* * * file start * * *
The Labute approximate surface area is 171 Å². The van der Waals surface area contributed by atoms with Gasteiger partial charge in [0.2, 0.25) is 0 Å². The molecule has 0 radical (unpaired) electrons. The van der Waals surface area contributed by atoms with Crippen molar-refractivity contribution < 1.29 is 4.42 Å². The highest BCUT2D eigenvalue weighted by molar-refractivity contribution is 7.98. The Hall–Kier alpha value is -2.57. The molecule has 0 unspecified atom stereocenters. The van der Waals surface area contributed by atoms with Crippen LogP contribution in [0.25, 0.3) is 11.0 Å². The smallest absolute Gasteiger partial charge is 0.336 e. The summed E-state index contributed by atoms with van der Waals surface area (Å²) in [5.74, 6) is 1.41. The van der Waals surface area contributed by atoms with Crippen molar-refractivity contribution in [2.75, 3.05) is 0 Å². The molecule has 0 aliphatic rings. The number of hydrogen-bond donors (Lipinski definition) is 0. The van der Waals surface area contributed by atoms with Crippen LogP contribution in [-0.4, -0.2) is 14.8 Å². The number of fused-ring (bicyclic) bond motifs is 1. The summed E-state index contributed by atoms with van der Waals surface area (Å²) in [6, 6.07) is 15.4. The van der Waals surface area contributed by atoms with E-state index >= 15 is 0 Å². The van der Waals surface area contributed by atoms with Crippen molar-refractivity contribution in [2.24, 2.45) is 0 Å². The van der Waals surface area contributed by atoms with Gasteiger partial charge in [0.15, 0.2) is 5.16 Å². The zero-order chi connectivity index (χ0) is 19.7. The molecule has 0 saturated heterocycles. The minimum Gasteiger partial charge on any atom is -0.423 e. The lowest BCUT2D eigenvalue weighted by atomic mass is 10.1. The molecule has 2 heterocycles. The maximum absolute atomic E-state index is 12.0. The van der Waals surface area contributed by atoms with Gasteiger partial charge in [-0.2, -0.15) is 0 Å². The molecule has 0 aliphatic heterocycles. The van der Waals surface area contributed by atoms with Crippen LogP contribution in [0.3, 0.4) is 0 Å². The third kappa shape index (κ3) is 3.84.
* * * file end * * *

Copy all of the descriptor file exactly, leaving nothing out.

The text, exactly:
The Labute approximate surface area is 171 Å². The van der Waals surface area contributed by atoms with Gasteiger partial charge in [0.2, 0.25) is 0 Å². The molecule has 0 radical (unpaired) electrons. The van der Waals surface area contributed by atoms with Crippen molar-refractivity contribution < 1.29 is 4.42 Å². The highest BCUT2D eigenvalue weighted by molar-refractivity contribution is 7.98. The Hall–Kier alpha value is -2.57. The molecule has 0 unspecified atom stereocenters. The van der Waals surface area contributed by atoms with Crippen LogP contribution in [0.25, 0.3) is 11.0 Å². The smallest absolute Gasteiger partial charge is 0.336 e. The summed E-state index contributed by atoms with van der Waals surface area (Å²) in [5.74, 6) is 1.41. The van der Waals surface area contributed by atoms with Crippen molar-refractivity contribution in [2.75, 3.05) is 0 Å². The molecule has 0 aliphatic rings. The number of hydrogen-bond donors (Lipinski definition) is 0. The van der Waals surface area contributed by atoms with Crippen LogP contribution in [-0.4, -0.2) is 14.8 Å². The number of fused-ring (bicyclic) bond motifs is 1. The summed E-state index contributed by atoms with van der Waals surface area (Å²) in [6, 6.07) is 15.4. The van der Waals surface area contributed by atoms with E-state index >= 15 is 0 Å². The van der Waals surface area contributed by atoms with Crippen molar-refractivity contribution in [2.24, 2.45) is 0 Å². The van der Waals surface area contributed by atoms with Gasteiger partial charge in [0.15, 0.2) is 5.16 Å². The zero-order chi connectivity index (χ0) is 19.7. The molecule has 0 saturated heterocycles. The minimum Gasteiger partial charge on any atom is -0.423 e. The lowest BCUT2D eigenvalue weighted by atomic mass is 10.1. The molecule has 2 heterocycles. The maximum absolute atomic E-state index is 12.0. The van der Waals surface area contributed by atoms with Gasteiger partial charge in [-0.2, -0.15) is 0 Å². The molecule has 0 aliphatic heterocycles. The van der Waals surface area contributed by atoms with Crippen LogP contribution in [0.3, 0.4) is 0 Å². The third kappa shape index (κ3) is 3.84.